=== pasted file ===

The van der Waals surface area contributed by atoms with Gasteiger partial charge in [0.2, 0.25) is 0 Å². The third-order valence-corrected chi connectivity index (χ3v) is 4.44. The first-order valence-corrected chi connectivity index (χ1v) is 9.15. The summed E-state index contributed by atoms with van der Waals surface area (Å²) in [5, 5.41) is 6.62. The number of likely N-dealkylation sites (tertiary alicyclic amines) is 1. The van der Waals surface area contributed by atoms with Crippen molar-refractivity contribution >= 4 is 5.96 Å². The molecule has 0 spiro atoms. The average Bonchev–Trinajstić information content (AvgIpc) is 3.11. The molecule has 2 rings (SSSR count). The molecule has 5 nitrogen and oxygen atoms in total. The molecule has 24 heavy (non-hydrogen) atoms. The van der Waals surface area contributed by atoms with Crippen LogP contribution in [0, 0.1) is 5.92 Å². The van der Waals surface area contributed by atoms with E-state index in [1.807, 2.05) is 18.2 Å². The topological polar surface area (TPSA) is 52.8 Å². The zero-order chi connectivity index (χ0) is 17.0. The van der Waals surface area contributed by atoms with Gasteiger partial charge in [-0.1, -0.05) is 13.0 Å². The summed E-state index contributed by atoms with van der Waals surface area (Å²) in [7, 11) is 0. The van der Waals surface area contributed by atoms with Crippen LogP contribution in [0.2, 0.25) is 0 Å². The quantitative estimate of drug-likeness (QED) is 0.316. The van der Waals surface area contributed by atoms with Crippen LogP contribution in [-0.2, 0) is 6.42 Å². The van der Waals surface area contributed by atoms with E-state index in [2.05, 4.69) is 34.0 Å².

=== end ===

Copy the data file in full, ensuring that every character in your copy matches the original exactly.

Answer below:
The van der Waals surface area contributed by atoms with Gasteiger partial charge in [0.2, 0.25) is 0 Å². The third-order valence-corrected chi connectivity index (χ3v) is 4.44. The first-order valence-corrected chi connectivity index (χ1v) is 9.15. The summed E-state index contributed by atoms with van der Waals surface area (Å²) in [5, 5.41) is 6.62. The number of likely N-dealkylation sites (tertiary alicyclic amines) is 1. The van der Waals surface area contributed by atoms with Crippen molar-refractivity contribution >= 4 is 5.96 Å². The molecule has 0 spiro atoms. The average Bonchev–Trinajstić information content (AvgIpc) is 3.11. The molecule has 2 rings (SSSR count). The molecule has 5 nitrogen and oxygen atoms in total. The molecule has 24 heavy (non-hydrogen) atoms. The van der Waals surface area contributed by atoms with Crippen LogP contribution in [0, 0.1) is 5.92 Å². The van der Waals surface area contributed by atoms with E-state index in [1.807, 2.05) is 18.2 Å². The topological polar surface area (TPSA) is 52.8 Å². The zero-order chi connectivity index (χ0) is 17.0. The van der Waals surface area contributed by atoms with Gasteiger partial charge in [-0.1, -0.05) is 13.0 Å². The summed E-state index contributed by atoms with van der Waals surface area (Å²) in [7, 11) is 0. The van der Waals surface area contributed by atoms with Crippen LogP contribution in [0.2, 0.25) is 0 Å². The quantitative estimate of drug-likeness (QED) is 0.316. The van der Waals surface area contributed by atoms with Crippen LogP contribution in [-0.2, 0) is 6.42 Å². The van der Waals surface area contributed by atoms with E-state index in [2.05, 4.69) is 34.0 Å².